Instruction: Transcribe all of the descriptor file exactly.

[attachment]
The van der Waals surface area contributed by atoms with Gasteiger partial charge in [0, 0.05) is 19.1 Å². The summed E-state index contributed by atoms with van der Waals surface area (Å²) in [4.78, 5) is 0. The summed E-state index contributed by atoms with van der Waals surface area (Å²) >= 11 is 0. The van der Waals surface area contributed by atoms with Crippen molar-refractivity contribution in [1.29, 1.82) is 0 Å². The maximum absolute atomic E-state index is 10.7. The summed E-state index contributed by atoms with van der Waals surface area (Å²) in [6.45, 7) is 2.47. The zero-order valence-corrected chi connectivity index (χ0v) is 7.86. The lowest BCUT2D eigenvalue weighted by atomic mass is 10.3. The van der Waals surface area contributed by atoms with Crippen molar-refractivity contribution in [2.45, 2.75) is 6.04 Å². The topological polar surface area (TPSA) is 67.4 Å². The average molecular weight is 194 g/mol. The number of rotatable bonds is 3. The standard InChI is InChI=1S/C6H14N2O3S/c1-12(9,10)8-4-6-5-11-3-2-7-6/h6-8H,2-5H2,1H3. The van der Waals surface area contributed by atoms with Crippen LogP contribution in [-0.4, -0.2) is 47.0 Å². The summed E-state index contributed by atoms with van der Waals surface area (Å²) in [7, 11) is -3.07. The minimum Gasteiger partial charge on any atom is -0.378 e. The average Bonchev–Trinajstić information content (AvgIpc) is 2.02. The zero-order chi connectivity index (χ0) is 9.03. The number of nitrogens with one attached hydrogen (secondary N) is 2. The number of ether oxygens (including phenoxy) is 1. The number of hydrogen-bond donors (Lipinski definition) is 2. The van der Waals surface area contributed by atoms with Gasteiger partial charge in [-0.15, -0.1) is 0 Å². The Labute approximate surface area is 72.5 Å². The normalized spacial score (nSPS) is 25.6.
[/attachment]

The van der Waals surface area contributed by atoms with Gasteiger partial charge in [0, 0.05) is 19.1 Å². The summed E-state index contributed by atoms with van der Waals surface area (Å²) in [4.78, 5) is 0. The summed E-state index contributed by atoms with van der Waals surface area (Å²) >= 11 is 0. The van der Waals surface area contributed by atoms with Crippen molar-refractivity contribution in [1.29, 1.82) is 0 Å². The maximum absolute atomic E-state index is 10.7. The summed E-state index contributed by atoms with van der Waals surface area (Å²) in [6.45, 7) is 2.47. The zero-order valence-corrected chi connectivity index (χ0v) is 7.86. The lowest BCUT2D eigenvalue weighted by atomic mass is 10.3. The van der Waals surface area contributed by atoms with Crippen molar-refractivity contribution in [2.45, 2.75) is 6.04 Å². The topological polar surface area (TPSA) is 67.4 Å². The average molecular weight is 194 g/mol. The number of rotatable bonds is 3. The standard InChI is InChI=1S/C6H14N2O3S/c1-12(9,10)8-4-6-5-11-3-2-7-6/h6-8H,2-5H2,1H3. The van der Waals surface area contributed by atoms with Crippen LogP contribution in [-0.4, -0.2) is 47.0 Å². The summed E-state index contributed by atoms with van der Waals surface area (Å²) in [7, 11) is -3.07. The minimum Gasteiger partial charge on any atom is -0.378 e. The average Bonchev–Trinajstić information content (AvgIpc) is 2.02. The zero-order chi connectivity index (χ0) is 9.03. The number of nitrogens with one attached hydrogen (secondary N) is 2. The number of ether oxygens (including phenoxy) is 1. The number of hydrogen-bond donors (Lipinski definition) is 2. The van der Waals surface area contributed by atoms with Gasteiger partial charge in [-0.15, -0.1) is 0 Å². The Labute approximate surface area is 72.5 Å². The normalized spacial score (nSPS) is 25.6.